Biomass

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Picture taken from the videoclip “Home” by Lisa Hannigan: https://www.youtube.com/watch?v=csaHks2gydQ

Biomass could be considered an obscure term but, actually, we all see biomass in action when looking at flames devouring a piece of wood in fireplaces or campfires!

Those flames are indeed powered by biomass energy – energy coming from living or recently living organisms and human beings have been using biomass since the time when they built a fire for the first time.

Biomass is a biological material, mostly plant-based but can refer to animal waste as well. As well as heat, it can be used to generate electricity.

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Picture taken from the Biomass Innovation Centre’s website: http://biomassinnovation.ca/biomassandbioenergy.html

To generate electricity, plant biomass material is heated in a power station. The heat generates steam from the water present in the plants, and this steam goes through a turbine that powers an electricity generator.

Animal wastes can also be used to generate heat or electricity.  In this case, the waste, with bacteria, is put in a tank called an “anaerobic digester” (without oxygen).  As the bacteria decomposes the wastes, they release biogas that can be used for heating or for releasing steam that can drive a turbine that powers a generator, as mentioned above.

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Picture taken from Bright mag’s website: http://brightmags.com/how-does-biomass-work/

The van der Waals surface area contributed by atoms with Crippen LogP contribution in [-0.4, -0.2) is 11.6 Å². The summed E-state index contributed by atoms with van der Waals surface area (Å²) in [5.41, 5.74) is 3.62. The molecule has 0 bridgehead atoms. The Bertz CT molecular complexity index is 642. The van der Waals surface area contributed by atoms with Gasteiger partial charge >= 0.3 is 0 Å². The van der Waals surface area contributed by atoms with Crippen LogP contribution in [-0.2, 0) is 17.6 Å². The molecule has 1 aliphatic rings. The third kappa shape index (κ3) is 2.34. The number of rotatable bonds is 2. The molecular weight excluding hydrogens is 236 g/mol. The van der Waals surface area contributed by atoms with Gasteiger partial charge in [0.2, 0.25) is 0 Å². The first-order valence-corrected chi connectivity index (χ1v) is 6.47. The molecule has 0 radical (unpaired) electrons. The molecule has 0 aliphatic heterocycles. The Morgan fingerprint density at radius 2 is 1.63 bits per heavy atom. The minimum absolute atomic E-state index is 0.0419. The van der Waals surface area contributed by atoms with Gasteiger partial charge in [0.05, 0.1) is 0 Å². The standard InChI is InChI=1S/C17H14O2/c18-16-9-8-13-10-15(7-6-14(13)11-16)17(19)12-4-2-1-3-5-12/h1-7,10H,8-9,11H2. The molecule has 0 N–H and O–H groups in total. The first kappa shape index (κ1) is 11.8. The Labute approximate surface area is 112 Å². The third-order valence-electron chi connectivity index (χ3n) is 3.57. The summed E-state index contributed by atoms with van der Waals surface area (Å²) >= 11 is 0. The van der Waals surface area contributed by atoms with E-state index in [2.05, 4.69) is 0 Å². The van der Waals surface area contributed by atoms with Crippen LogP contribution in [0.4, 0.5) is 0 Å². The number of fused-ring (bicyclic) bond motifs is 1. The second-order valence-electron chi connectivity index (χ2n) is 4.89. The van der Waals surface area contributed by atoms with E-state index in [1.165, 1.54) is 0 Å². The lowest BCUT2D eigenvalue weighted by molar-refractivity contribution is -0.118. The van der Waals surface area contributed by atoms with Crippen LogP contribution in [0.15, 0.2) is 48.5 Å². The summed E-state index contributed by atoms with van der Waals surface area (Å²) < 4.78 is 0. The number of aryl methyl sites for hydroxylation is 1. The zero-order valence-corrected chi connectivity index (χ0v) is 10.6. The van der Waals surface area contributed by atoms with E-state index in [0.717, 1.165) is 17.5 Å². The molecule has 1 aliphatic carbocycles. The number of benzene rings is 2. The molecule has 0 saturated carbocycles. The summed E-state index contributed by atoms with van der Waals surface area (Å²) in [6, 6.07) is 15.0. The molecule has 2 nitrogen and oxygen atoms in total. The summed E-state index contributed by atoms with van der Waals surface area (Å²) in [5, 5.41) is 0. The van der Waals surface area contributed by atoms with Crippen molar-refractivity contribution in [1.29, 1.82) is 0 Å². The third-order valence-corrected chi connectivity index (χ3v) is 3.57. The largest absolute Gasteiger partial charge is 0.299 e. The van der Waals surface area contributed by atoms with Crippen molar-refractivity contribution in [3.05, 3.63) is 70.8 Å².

Biogas is one of a bigger family called “biofuels”. It is a renewable source of energy. When there is no oxygen during bacterial digestion of biomass, the biogas produced is part methane (approximately 60%) and part carbon (approximately 40%), with very little other gases.

Biogas can be captured and sold as fuel if it is not immediately used to generate electricity and send it to the national grid.  Combined Power and Heat (CPH) plants provide heating as well as electricity to specific areas, e.g. groups of houses.

Biomass is not a fossil fuel. Fossil fuels such as coal, oil and gas might come from biological material as well but the difference is that those materials absorbed CO2 from the atmosphere during millions of years. So, they are full of carbon and – when they are burned – they release this stored carbon as CO2 that goes in our atmosphere and increase greenhouse effect.

   On the contrary, biomass takes carbon out of the atmosphere during its life, and returns it when it is burned. It is a cycle. Theoretically, there is no more carbon added in the atmosphere, only the same amount going back and forth into it. However, the fuel use during harvesting and transportation must be taken into account when calculating such figures.  And the sustainability of transporting biomass huge distances by ship must be questioned.

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Picture taken from Wendron biomass’s website: http://wendronbiomass.co.uk/biomass.php

For biomass to remain sustainable, it must be harvested while new plants are planted; so this circular movement we already mentioned can be completed. This way, a part of the industry is releasing CO2 while another part is capturing it.

It is also possible to burn garbage to generate energy. It a free energy source and also a means to reduce the amount of trash that goes into landfills as well. This process is called Waste-to-Energy.

However, if not managed properly, there is a risk of toxic ashes coming out from the incinerators generating this energy.